That was bad news for the Union, and very good news for the Dynamo.
The Dynamo secured a 3-0 Open Cup final victory that earned them a trophy to help ease the pain of an otherwise forgettable season. They rode the same formula that took them to the 2017 MLS Western Conference finals - solid defending and clinical finishing - two things that didn't always come through for them during this MLS season.
The Union are in the midst of a breakout MLS campaign, maturing into the best edition of the team we have ever seen. But that version of the Union didn't show up at BBVA Compass Stadium. Instead, we saw the familiar sight of a Union side that made mistakes and failed to generate quality chances in a final, which ultimately doomed them to their third U.S. Open Cup final loss in five years.
The Union had every reason to believe this was their time to deliver the club's first trophy. Fresh off consecutive league wins against two strong opponents in Seattle and Sporting Kansas City, the Union arrived in Houston with confidence and belief that this year's final would be different than their two previous visits.
Unfortunately for them, that confidence took a hit just four minutes into the match when an Alberth Elis cross found Mauro Manotas wide open in front of goal for the opener. It was the kind of defensive lapse the Union had committed less of in recent months as their young defense matured.
As rough a start as it was, the Union appeared to shake it off and responded well, controlling possession against a Dynamo side that always did seem content to sit back and look for chances on the counter. The Union couldn't turn that possession into quality chances though, and before any real chance to respond came they gave up another goal, with Manotas running through their defense and unleashing a left-footed shot past Andre Blake.
The Union never recovered, looking stunned for much of the second half, and even when their attack began showing signs of life they squandered the good chances they were able to create. It was a scene long-time Union fans were all too familiar with, only not as much this year. By the time talented young defender Auston Trusty put the ball into his own net on the attempted clearance of a Blake save, Union fans were left with the bitter reality that their wait for a trophy was going to continue.
As crushing as Wednesday's loss was, it doesn't change the fact the Union are in the midst of a defining season and head coach Jim Curtin's job now will be to help his team shake off the stench of Wednesday's loss in a hurry. There are big games ahead for a team trying to make the playoffs for the first time since 2016, and just the third time in team history.
They travel to Columbus on Saturday with a chance to not only set a new team record for points in a season, but also a chance to leapfrog the Crew into fourth place in the Eastern Conference. That would not only push them to the brink of a playoff berth, it would put them in position to host their first playoff game since 2011.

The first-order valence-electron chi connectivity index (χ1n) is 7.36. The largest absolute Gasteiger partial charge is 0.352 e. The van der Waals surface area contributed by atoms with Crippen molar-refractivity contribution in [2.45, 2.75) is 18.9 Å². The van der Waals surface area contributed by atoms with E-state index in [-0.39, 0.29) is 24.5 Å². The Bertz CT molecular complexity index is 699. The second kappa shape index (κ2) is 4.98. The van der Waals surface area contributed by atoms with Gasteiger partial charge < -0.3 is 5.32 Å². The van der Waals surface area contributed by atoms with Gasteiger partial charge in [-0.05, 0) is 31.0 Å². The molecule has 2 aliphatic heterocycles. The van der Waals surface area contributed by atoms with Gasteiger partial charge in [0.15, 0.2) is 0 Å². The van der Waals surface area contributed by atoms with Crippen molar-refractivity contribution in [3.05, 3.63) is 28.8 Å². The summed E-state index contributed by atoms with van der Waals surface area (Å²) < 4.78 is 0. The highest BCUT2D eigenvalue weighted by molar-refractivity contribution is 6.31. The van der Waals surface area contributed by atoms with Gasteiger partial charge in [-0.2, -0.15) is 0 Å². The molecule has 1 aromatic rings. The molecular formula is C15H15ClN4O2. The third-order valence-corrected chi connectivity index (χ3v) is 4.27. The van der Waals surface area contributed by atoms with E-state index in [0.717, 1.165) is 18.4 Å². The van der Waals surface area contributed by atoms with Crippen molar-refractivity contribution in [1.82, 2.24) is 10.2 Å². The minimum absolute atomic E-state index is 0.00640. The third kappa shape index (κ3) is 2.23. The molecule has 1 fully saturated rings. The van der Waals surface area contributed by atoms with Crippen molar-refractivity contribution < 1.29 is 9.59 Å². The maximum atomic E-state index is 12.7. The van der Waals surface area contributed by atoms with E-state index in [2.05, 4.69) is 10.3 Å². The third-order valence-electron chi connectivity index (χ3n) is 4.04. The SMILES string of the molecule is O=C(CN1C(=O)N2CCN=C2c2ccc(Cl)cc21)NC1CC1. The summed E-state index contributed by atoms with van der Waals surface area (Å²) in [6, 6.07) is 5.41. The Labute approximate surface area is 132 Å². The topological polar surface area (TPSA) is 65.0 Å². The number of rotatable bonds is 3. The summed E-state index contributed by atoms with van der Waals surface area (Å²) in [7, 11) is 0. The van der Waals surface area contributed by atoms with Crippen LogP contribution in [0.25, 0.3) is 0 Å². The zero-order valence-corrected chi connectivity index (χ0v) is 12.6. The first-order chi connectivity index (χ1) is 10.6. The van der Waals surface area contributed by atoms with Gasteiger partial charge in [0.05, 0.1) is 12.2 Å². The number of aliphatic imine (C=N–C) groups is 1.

While the Union have the rest of the MLS season to look forward to, the Dynamo will want to bask in their first U.S. Open Cup title victory for a while.
Their MLS season is all but over. They aren't yet eliminated from the playoffs, but they are 12 points back with only 15 total points left to play for, meaning they're a miracle away from the postseason. It wasn't supposed to be that kind of season, not after such a promising 2017. This is, after all, the same Dynamo team that began this season handing Atlanta United a 4-0 whipping. Those days are long gone though, buried by a 10-match winless slide during the summer that doomed Wilmer Cabrera's men to wonder what might have been if injuries and late-game collapses hadn't cost them so many results.
Wednesday's triumph not only gave the Dynamo and their fans a much-needed taste of joy, it provided a reminder of what the team could do under Cabrera, and should raise questions about what team ownership is going to do this winter. The Dynamo are notorious for being one of the cheapest teams in the league, and that thriftiness hasn't helped them fill BBVA Compass Stadium, which is too often struggling to fill seats even with exciting attacking talents like Elis and Open Cup final hero Manotas.
Maybe Wednesday's cup final triumph can convince ownership that investing more on players this winter is worth it. There is talent on the team to build around, but expecting the Dynamo to compete consistently in a league where spending is increasing every year just isn't realistic.
Cabrera and the Dynamo deserve credit for winning a trophy in spite of that limited spending, but Wednesday's title should serve as impetus for owners to invest more so that there can be more championship nights in Houston, and fewer seasons requiring an Open Cup title as a consolation prize.